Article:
I’ve woken up to the sound of rain for the first time in over a week. I’m finally at a site with WiFi so I’ve decided to catch up with this. In the last couple of days there’s been some much more dramatic scenery as I’ve moved further into the Rhone valley. The first big climb for a few days felt really good! It’s surprising how much you can dread and enjoy hills at the same time! It must be the endorphins and the satisfaction when you reach the view. I was rewarded with this:


This area is called the ‘Cirque de Ladoye’

Since then the views have continued to be refreshingly different and dramatic.


First glimpse of ‘Lac de Voulgans’


The massive dam that is the ‘Barrage de Volgans’

What doesn’t come out too much on the photo is the massiveness and the way that the water is a strange chalky blue-green colour that makes it look really unusual and striking.


This photo is evidence that I have finally changed my shirt! 


A viaduct always makes a valley look more impressive somehow!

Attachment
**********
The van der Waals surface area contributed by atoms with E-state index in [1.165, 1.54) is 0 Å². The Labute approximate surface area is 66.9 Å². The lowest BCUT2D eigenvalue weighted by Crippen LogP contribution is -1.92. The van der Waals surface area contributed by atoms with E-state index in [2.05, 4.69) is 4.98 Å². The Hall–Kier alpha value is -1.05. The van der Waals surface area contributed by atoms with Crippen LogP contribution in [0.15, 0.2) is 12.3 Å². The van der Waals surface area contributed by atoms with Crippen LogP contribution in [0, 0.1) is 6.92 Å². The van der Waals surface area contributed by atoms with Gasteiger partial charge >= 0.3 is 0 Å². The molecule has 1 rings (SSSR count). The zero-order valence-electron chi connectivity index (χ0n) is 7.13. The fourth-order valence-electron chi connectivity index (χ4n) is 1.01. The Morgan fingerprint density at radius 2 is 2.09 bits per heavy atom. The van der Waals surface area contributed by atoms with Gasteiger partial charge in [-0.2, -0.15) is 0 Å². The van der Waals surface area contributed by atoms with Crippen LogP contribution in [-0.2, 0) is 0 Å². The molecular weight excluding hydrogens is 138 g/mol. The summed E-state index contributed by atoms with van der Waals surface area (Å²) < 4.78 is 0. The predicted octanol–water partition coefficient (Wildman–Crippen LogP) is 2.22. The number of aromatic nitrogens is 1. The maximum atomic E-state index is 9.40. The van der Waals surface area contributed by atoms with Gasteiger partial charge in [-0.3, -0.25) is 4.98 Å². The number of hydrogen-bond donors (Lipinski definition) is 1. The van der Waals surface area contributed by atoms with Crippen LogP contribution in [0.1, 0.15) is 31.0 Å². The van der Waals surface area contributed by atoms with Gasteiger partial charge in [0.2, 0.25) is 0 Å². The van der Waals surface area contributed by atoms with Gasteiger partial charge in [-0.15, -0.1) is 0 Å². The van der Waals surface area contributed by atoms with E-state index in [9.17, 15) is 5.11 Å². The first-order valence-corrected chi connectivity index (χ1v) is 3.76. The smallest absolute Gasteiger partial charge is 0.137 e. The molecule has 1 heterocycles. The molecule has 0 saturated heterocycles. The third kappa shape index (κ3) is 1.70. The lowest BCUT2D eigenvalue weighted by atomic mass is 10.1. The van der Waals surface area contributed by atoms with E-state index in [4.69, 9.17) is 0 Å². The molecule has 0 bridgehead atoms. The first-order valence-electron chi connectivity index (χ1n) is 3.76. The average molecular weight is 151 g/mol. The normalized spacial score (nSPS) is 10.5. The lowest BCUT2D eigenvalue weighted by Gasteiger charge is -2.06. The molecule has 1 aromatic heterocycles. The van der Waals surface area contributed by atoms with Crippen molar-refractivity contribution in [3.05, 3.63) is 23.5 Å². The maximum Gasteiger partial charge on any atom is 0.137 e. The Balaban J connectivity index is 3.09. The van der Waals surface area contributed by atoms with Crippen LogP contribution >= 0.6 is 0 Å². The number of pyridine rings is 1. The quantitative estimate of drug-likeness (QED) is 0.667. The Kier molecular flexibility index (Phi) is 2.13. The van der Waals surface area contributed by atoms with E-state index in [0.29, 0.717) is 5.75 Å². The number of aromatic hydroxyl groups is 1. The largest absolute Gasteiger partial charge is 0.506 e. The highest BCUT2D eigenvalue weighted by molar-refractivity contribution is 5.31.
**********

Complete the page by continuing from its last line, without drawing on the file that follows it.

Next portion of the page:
So now I’m in Pont d’Ain. In another rubbish municipal campsite. But at least they have WiFi… A frustrating end to to day yesterday was running out of fuel half way through cooking dinner and having to eat it cold. I was prepared, I’d bought a new bottle of fuel which the Belgium couple had told me was the stuff I needed but my stove just won’t light. Or it will light but only with a massive unruly flame that goes out after a few seconds. I managed to make some tepid decaffeinated coffee by lighting the stove over and over again for about an hour. 

On the menu for dinner tonight is a sandwich and I’ll be lugging around a full box of couscous and vegetables until I can sort it out…


I had meant to explore Gy but there was some weird magnetic field between me and the bed which I just couldn’t overcome despite the fitness levels I’ve attained over the last week or so. So not much to say about it…

…apart from that I treated myself a lovely hostel 🙂


It’s the building behind the fountain.

The ride was pretty, along the Saone river.


With some impressive canals cut through hills.


No idea what this was doing there but anyway at least I don’t need to cycle to Paris now 🙂

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I met these two guys when we were all trying to find an alternative way along the river- one section of it was blocked. So we cycled together for a bit. I thought I was really unfit as they zoomed up hills ahead of me with no effort. I had more luggage but I didn’t think I was that slow! When we stopped to eat I saw their bikes had little motors!